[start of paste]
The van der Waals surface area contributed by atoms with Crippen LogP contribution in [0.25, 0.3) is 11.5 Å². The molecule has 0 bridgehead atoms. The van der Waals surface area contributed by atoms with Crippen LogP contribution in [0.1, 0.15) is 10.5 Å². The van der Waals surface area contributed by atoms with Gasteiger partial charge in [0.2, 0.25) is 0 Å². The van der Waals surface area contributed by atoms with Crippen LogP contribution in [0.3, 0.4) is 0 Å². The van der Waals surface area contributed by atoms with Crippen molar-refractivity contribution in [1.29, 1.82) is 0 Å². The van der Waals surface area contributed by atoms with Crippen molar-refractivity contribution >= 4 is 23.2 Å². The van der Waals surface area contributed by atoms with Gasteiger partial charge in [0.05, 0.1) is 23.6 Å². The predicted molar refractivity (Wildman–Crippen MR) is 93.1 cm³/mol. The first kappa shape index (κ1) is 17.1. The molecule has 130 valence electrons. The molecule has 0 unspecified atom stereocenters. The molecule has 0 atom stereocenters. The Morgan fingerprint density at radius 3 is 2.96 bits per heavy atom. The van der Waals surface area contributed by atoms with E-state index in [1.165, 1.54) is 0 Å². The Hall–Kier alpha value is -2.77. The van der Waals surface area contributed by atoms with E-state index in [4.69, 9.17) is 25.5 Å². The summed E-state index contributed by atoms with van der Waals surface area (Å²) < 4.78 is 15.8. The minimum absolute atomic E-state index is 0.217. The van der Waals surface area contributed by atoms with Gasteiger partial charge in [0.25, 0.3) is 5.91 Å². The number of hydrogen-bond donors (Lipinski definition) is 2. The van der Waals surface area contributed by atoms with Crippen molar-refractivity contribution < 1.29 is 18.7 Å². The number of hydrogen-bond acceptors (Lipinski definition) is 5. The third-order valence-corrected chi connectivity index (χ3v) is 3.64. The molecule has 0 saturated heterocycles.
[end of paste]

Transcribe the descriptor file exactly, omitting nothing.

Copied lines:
The van der Waals surface area contributed by atoms with Crippen LogP contribution in [0.25, 0.3) is 11.5 Å². The molecule has 0 bridgehead atoms. The van der Waals surface area contributed by atoms with Crippen LogP contribution in [0.1, 0.15) is 10.5 Å². The van der Waals surface area contributed by atoms with Gasteiger partial charge in [0.2, 0.25) is 0 Å². The van der Waals surface area contributed by atoms with Crippen LogP contribution in [0.3, 0.4) is 0 Å². The van der Waals surface area contributed by atoms with Crippen molar-refractivity contribution in [1.29, 1.82) is 0 Å². The van der Waals surface area contributed by atoms with Crippen molar-refractivity contribution >= 4 is 23.2 Å². The van der Waals surface area contributed by atoms with Gasteiger partial charge in [0.05, 0.1) is 23.6 Å². The predicted molar refractivity (Wildman–Crippen MR) is 93.1 cm³/mol. The first kappa shape index (κ1) is 17.1. The molecule has 130 valence electrons. The molecule has 0 unspecified atom stereocenters. The molecule has 0 atom stereocenters. The Morgan fingerprint density at radius 3 is 2.96 bits per heavy atom. The van der Waals surface area contributed by atoms with E-state index in [1.165, 1.54) is 0 Å². The Hall–Kier alpha value is -2.77. The van der Waals surface area contributed by atoms with E-state index in [4.69, 9.17) is 25.5 Å². The summed E-state index contributed by atoms with van der Waals surface area (Å²) < 4.78 is 15.8. The minimum absolute atomic E-state index is 0.217. The van der Waals surface area contributed by atoms with Gasteiger partial charge in [0.25, 0.3) is 5.91 Å². The number of hydrogen-bond donors (Lipinski definition) is 2. The van der Waals surface area contributed by atoms with Crippen molar-refractivity contribution < 1.29 is 18.7 Å². The number of hydrogen-bond acceptors (Lipinski definition) is 5. The third-order valence-corrected chi connectivity index (χ3v) is 3.64. The molecule has 0 saturated heterocycles.